Forties fire on Hyman Avenue | AspenTimes.com
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Forties fire on Hyman Avenue

Tim Willoughby
Aspen Times Weekly
Willoughby CollectionCitizens commiserate over Aspen's most devastating fire.
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Aspen’s fires favored Hyman Avenue. The worst, in the 1940s, destroyed several businesses and burned important buildings to the ground while threatening to spread throughout the town. Valiant work by Aspen’s volunteer fire department contained the fire to the northwest half of the street, saving the mid-block brick Kolby building for the second time in history.

The nighttime fire concentrated on several two-story wood commercial structures. The fire claimed Mrs. Al Anderson’s beauty shop on the corner of Hyman and Mill. She and her husband lived on the second floor. They barely escaped with their lives. Hugh McCabe, a blind old-timer who operated the small tobacco store next door, managed to save his life, but not his store. A cafe and bar run by Jim Gavin, the Al Lamb Drug Store and Sweeny’s second-hand store had survived the Great Depression only to be erased from Aspen’s major business street. Another tobacco store, run by Ed Tiederman, was lost to the fire. Tiederman, unlike the other store owners, later reopened across the street.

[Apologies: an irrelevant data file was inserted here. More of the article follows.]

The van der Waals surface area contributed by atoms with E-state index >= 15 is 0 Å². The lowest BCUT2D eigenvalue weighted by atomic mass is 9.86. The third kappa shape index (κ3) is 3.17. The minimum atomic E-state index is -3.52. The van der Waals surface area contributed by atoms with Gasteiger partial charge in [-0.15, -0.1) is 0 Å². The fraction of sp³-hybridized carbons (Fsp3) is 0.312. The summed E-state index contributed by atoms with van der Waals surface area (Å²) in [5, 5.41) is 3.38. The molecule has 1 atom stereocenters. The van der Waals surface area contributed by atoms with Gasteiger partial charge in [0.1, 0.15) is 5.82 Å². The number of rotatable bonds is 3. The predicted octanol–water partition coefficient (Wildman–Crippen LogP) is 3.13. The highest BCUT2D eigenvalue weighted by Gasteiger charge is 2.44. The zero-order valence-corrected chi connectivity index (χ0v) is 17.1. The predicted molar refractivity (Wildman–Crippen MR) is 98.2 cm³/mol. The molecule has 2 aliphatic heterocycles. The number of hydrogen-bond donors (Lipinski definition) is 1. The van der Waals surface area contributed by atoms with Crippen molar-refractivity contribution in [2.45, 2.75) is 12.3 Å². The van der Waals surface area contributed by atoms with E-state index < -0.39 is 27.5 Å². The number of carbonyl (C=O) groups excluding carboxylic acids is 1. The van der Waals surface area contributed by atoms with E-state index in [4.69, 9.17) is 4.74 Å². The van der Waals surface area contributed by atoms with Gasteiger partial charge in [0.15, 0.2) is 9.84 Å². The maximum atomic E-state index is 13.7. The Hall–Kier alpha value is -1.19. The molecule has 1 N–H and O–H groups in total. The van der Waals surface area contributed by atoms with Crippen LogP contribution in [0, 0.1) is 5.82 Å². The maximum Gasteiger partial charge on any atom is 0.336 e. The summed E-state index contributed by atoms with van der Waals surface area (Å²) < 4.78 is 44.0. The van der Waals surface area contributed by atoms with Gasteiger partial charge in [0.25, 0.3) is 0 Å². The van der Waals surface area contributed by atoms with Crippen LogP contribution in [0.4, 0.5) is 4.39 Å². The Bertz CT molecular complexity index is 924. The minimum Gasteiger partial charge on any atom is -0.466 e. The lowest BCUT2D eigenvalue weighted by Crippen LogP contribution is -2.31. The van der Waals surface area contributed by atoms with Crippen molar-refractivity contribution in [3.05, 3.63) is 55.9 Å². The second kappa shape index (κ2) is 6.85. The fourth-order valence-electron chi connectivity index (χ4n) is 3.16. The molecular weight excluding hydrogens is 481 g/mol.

The following day, my grandfather, mayor at the time, asked my father to bring the Midnight Mine bulldozer to town to clear the debris. Doing so would avoid accidents and diminish the blight. Another empty lot was not as serious a concern to a struggling town as a half-block of fire debris.

After a couple of hours pushing charred wood from the lots, my father heard underground explosions over the din of the ‘dozer motor. Sheriff Otto Johnson, who was keeping curious onlookers from traipsing through the remains, also heard the distressing sounds.

Surveying the scene, they narrowed down the source of the sounds to Gavin’s bar basement. Gavin was spraying cold water from a garden hose onto a hot steel safe that was surrounded by charred timbers. He intended to remove the contents as soon as the safe was cool enough to open. It didn’t take Sheriff Johnson long to find the explosions: Gavin’s beer kegs. One by one they blew up, releasing a muffled boom that caused no one harm.

One bystander, a frequent patron of Gavin’s, hoping Gavin’s plight might result in his gain shouted, “Turn that hose on them kegs, cool them off, I’d like one.”

However, the small crowd that gathered to mourn yet another city setback found no humor in Gavin’s loss.


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